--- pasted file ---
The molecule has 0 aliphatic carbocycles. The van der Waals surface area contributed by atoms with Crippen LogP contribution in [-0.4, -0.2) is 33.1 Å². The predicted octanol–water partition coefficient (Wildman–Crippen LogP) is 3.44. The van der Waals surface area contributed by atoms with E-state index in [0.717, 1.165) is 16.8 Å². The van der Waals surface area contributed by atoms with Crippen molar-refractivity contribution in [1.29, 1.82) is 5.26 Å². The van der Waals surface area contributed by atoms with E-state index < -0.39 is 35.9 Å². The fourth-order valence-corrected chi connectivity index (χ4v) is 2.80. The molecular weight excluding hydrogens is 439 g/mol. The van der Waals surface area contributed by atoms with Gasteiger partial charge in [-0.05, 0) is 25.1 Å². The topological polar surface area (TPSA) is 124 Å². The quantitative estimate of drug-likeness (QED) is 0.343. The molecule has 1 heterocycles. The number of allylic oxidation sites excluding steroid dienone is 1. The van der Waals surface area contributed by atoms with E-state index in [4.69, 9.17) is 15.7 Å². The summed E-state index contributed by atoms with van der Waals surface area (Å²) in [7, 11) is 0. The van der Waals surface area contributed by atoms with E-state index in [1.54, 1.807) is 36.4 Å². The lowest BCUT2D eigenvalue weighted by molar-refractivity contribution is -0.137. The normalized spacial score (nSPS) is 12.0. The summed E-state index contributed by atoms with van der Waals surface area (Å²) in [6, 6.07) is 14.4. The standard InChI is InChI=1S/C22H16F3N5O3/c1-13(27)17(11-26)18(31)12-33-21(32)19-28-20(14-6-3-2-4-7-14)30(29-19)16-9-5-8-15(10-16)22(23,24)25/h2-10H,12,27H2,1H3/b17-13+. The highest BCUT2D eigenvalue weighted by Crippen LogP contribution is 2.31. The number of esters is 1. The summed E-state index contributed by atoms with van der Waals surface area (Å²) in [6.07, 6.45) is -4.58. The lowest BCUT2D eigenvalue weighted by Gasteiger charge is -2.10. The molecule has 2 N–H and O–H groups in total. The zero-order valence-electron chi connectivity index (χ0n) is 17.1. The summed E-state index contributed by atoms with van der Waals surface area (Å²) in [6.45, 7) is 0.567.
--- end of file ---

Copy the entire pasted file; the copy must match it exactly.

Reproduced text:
The molecule has 0 aliphatic carbocycles. The van der Waals surface area contributed by atoms with Crippen LogP contribution in [-0.4, -0.2) is 33.1 Å². The predicted octanol–water partition coefficient (Wildman–Crippen LogP) is 3.44. The van der Waals surface area contributed by atoms with E-state index in [0.717, 1.165) is 16.8 Å². The van der Waals surface area contributed by atoms with Crippen molar-refractivity contribution in [1.29, 1.82) is 5.26 Å². The van der Waals surface area contributed by atoms with E-state index < -0.39 is 35.9 Å². The fourth-order valence-corrected chi connectivity index (χ4v) is 2.80. The molecular weight excluding hydrogens is 439 g/mol. The van der Waals surface area contributed by atoms with Gasteiger partial charge in [-0.05, 0) is 25.1 Å². The topological polar surface area (TPSA) is 124 Å². The quantitative estimate of drug-likeness (QED) is 0.343. The molecule has 1 heterocycles. The number of allylic oxidation sites excluding steroid dienone is 1. The van der Waals surface area contributed by atoms with E-state index in [4.69, 9.17) is 15.7 Å². The summed E-state index contributed by atoms with van der Waals surface area (Å²) in [7, 11) is 0. The van der Waals surface area contributed by atoms with E-state index in [1.54, 1.807) is 36.4 Å². The lowest BCUT2D eigenvalue weighted by molar-refractivity contribution is -0.137. The normalized spacial score (nSPS) is 12.0. The summed E-state index contributed by atoms with van der Waals surface area (Å²) in [6, 6.07) is 14.4. The standard InChI is InChI=1S/C22H16F3N5O3/c1-13(27)17(11-26)18(31)12-33-21(32)19-28-20(14-6-3-2-4-7-14)30(29-19)16-9-5-8-15(10-16)22(23,24)25/h2-10H,12,27H2,1H3/b17-13+. The highest BCUT2D eigenvalue weighted by Crippen LogP contribution is 2.31. The number of esters is 1. The summed E-state index contributed by atoms with van der Waals surface area (Å²) in [6.07, 6.45) is -4.58. The lowest BCUT2D eigenvalue weighted by Gasteiger charge is -2.10. The molecule has 2 N–H and O–H groups in total. The zero-order valence-electron chi connectivity index (χ0n) is 17.1. The summed E-state index contributed by atoms with van der Waals surface area (Å²) in [6.45, 7) is 0.567.